SampleAttribute attribute1 = new SampleAttribute();
attribute1.setAttributeName("color");
attribute1.setAttributeType("red");
SampleAttribute attribute2 = new SampleAttribute();
attribute2.setAttributeName("shape");

entity.setAttributes(attributes );

ksession.insert(entity);
ksession.insert(attribute1);

// start a new process instance
ksession.startProcess("com.sample.ruleflow");
logger.close();
} catch (Throwable t) {
t.printStackTrace();
}
}

private static KnowledgeBase readKnowledgeBase() throws Exception {
KnowledgeBuilder kbuilder = KnowledgeBuilderFactory.newKnowledgeBuilder();
kbuilder.add(ResourceFactory.newClassPathResource("ruleflow.rf"), ResourceType.DRF);
KnowledgeBuilderErrors errors = kbuilder.getErrors();
if (errors.size() > 0) {
for (KnowledgeBuilderError error: errors) {
System.err.println(error);
}
throw new IllegalArgumentException("Could not parse knowledge.");
}
KnowledgeBase kbase = KnowledgeBaseFactory.newKnowledgeBase();
kbase.addKnowledgePackages(kbuilder.getKnowledgePackages());
return kbase;
}
[/sourcecode]

For acceptance testing, we use fitnesse. I included all the drools jars in my fitnesse library path as

[sourcecode language=”text”]
classpath: /home/vikas/.m2/repository/org/drools/drools-api/5.1.1/drools-api-5.1.1.jar
classpath: /home/vikas/.m2/repository/org/drools/drools-compiler/5.1.1/drools-compiler-5.1.1.jar
classpath: /home/vikas/.m2/repository/org/drools/drools-core/5.1.1/drools-core-5.1.1.jar
classpath: /home/vikas/.m2/repository/org/drools/drools-process-task/5.1.1/drools-process-task-5.1.1.jar
classpath: /home/vikas/.m2/repository/org/drools/drools-workitems/5.1.1/drools-workitems-5.1.1.jar
[/sourcecode]

However, the test would not run for the want to eclipse jdt. Hence I included the following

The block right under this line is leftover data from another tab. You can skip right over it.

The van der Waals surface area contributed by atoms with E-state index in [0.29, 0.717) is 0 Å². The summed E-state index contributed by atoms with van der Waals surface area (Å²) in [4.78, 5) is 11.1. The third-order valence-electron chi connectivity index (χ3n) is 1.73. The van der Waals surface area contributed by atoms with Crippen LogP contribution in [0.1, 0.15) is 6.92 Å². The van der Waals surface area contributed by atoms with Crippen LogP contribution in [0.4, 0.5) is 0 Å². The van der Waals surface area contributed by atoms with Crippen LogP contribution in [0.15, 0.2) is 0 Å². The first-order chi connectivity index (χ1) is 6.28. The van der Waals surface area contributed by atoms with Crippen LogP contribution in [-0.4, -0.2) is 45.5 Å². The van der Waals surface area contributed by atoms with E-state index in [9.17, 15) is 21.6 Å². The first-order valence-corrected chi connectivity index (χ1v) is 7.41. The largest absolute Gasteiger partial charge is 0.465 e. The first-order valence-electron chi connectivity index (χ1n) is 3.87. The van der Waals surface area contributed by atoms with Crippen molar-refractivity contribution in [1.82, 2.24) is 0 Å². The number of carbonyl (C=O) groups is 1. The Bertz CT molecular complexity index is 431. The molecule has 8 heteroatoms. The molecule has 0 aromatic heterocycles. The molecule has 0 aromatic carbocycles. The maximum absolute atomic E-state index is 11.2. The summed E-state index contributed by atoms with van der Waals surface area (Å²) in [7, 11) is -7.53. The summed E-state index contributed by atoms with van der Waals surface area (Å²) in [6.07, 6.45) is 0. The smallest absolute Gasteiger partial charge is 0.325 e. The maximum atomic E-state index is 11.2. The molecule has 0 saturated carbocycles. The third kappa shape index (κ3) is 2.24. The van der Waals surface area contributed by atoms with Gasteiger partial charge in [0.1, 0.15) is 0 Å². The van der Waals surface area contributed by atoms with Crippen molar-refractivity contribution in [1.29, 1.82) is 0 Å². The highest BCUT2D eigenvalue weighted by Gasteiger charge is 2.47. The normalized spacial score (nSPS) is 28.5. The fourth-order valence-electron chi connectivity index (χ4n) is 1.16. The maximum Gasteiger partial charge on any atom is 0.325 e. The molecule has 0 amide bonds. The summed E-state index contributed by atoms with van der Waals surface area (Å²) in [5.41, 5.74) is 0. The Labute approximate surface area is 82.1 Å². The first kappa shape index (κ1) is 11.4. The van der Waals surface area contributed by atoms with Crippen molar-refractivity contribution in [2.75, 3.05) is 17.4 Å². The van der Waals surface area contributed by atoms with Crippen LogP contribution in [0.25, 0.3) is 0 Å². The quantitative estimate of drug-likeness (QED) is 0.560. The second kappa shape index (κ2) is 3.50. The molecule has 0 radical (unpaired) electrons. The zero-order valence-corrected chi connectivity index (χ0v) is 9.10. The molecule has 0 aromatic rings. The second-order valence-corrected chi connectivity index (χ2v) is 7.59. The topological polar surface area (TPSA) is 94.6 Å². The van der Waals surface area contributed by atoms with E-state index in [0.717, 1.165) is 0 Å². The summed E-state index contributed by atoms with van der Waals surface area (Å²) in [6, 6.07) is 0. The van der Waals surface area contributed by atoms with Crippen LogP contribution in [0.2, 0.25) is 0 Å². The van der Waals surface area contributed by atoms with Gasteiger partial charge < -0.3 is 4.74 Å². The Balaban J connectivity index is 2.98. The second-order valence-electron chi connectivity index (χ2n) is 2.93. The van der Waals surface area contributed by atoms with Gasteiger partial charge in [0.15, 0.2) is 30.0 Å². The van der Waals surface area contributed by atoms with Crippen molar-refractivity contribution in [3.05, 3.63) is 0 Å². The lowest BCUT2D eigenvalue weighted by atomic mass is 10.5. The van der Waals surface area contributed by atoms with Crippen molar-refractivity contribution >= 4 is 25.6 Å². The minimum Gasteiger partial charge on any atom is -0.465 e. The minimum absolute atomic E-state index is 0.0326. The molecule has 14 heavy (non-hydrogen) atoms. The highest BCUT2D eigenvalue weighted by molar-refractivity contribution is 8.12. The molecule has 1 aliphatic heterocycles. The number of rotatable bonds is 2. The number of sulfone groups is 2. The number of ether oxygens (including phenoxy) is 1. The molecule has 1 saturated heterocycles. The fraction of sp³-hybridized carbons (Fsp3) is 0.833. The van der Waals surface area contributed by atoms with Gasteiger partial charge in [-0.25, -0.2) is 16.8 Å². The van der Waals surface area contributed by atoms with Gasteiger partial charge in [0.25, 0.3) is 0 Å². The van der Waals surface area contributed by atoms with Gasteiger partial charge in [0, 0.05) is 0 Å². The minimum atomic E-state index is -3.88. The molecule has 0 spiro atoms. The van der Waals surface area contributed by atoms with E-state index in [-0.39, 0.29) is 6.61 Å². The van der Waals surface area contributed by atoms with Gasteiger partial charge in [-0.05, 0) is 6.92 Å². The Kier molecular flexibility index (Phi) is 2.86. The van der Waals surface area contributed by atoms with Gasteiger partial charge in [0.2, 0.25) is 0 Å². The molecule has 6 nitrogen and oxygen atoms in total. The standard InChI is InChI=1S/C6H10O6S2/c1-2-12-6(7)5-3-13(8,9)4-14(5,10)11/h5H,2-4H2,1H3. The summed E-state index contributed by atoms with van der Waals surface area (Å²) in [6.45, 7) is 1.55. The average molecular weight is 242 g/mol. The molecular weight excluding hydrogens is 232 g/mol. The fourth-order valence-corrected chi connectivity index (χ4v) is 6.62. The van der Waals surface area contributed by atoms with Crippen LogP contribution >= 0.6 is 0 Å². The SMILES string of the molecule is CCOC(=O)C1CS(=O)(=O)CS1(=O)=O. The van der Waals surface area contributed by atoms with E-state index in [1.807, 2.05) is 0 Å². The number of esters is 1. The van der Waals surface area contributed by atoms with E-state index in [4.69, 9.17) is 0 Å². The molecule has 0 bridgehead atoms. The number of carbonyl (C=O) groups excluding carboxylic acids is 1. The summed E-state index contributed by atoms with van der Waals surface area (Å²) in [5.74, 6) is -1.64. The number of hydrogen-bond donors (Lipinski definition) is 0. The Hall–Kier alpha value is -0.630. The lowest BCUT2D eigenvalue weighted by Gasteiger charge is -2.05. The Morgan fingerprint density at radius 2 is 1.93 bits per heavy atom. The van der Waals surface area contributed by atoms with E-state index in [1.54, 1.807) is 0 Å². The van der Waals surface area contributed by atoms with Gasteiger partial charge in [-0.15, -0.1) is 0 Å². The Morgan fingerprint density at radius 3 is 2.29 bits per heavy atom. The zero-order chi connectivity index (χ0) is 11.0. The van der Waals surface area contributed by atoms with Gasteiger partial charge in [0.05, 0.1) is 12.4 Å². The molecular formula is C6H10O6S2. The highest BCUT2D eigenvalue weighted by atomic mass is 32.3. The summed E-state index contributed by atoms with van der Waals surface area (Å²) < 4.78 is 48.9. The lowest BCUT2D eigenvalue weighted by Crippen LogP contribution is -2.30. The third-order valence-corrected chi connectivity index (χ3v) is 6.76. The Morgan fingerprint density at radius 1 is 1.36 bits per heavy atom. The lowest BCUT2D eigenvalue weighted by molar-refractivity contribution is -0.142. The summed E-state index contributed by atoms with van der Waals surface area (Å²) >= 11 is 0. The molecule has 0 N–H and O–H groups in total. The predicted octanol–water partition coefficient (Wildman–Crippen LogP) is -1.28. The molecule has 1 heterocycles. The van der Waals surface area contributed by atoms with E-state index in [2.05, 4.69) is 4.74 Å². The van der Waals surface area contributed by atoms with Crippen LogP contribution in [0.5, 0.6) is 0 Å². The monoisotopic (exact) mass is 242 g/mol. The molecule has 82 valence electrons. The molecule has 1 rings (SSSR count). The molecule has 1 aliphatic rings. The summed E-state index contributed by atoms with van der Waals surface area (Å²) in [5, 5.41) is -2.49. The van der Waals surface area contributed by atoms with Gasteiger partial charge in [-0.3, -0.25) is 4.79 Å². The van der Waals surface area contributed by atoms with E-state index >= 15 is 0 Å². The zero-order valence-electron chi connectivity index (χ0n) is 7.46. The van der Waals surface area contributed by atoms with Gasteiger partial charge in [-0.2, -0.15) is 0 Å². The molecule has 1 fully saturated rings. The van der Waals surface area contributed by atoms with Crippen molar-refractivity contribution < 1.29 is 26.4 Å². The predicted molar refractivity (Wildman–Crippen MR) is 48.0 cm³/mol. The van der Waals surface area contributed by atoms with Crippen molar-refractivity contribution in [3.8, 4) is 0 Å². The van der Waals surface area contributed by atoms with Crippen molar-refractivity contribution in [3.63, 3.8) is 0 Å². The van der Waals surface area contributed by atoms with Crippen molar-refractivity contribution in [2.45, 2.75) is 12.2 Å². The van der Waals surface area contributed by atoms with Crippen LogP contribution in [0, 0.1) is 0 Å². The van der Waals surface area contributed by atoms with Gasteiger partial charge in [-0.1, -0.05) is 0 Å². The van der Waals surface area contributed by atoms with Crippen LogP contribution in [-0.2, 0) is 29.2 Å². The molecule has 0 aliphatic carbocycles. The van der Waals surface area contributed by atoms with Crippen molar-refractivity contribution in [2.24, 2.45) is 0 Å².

[sourcecode language=”text”]
classpath: /home/vikas/.m2/repository/org/eclipse/jdt/core/compiler/ecj/3.5.1/ecj-3.5.1.jar
classpath: /home/vikas/.m2/repository/org/antlr/antlr-runtime/3.1.3/antlr-runtime-3.1.3.jar
[/sourcecode]

Now, the functionality of drools flow that I am using right now works like a charm both inside my Java project as well as Fitnesse.

Written by 

Vikas is the CEO and Co-Founder of Knoldus Inc. Knoldus does niche Reactive and Big Data product development on Scala, Spark, and Functional Java. Knoldus has a strong focus on software craftsmanship which ensures high-quality software development. It partners with the best in the industry like Lightbend (Scala Ecosystem), Databricks (Spark Ecosystem), Confluent (Kafka) and Datastax (Cassandra). Vikas has been working in the cutting edge tech industry for 20+ years. He was an ardent fan of Java with multiple high load enterprise systems to boast of till he met Scala. His current passions include utilizing the power of Scala, Akka and Play to make Reactive and Big Data systems for niche startups and enterprises who would like to change the way software is developed. To know more, send a mail to hello@knoldus.com or visit www.knoldus.com